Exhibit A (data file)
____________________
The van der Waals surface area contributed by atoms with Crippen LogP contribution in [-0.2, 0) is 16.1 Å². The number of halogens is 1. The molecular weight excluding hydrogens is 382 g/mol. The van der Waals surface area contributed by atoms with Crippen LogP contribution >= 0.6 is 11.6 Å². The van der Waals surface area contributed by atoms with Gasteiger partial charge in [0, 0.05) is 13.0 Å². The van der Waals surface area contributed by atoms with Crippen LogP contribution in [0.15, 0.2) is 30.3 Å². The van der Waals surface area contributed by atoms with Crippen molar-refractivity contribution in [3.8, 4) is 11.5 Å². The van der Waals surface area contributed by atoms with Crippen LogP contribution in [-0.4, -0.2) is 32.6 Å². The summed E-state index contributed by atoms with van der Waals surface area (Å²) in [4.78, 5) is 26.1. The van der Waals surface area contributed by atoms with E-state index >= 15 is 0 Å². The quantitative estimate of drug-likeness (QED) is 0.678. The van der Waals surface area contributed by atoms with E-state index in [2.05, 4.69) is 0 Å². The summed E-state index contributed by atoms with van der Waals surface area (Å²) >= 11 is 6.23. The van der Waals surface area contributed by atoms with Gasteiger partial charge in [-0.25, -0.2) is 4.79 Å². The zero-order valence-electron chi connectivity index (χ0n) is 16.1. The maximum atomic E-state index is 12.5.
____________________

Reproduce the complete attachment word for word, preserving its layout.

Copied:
The van der Waals surface area contributed by atoms with Crippen LogP contribution in [-0.2, 0) is 16.1 Å². The number of halogens is 1. The molecular weight excluding hydrogens is 382 g/mol. The van der Waals surface area contributed by atoms with Crippen LogP contribution >= 0.6 is 11.6 Å². The van der Waals surface area contributed by atoms with Gasteiger partial charge in [0, 0.05) is 13.0 Å². The van der Waals surface area contributed by atoms with Crippen LogP contribution in [0.15, 0.2) is 30.3 Å². The van der Waals surface area contributed by atoms with Crippen molar-refractivity contribution in [3.8, 4) is 11.5 Å². The van der Waals surface area contributed by atoms with Crippen LogP contribution in [-0.4, -0.2) is 32.6 Å². The summed E-state index contributed by atoms with van der Waals surface area (Å²) in [4.78, 5) is 26.1. The van der Waals surface area contributed by atoms with E-state index >= 15 is 0 Å². The quantitative estimate of drug-likeness (QED) is 0.678. The van der Waals surface area contributed by atoms with E-state index in [2.05, 4.69) is 0 Å². The summed E-state index contributed by atoms with van der Waals surface area (Å²) >= 11 is 6.23. The van der Waals surface area contributed by atoms with Gasteiger partial charge in [-0.25, -0.2) is 4.79 Å². The zero-order valence-electron chi connectivity index (χ0n) is 16.1. The maximum atomic E-state index is 12.5.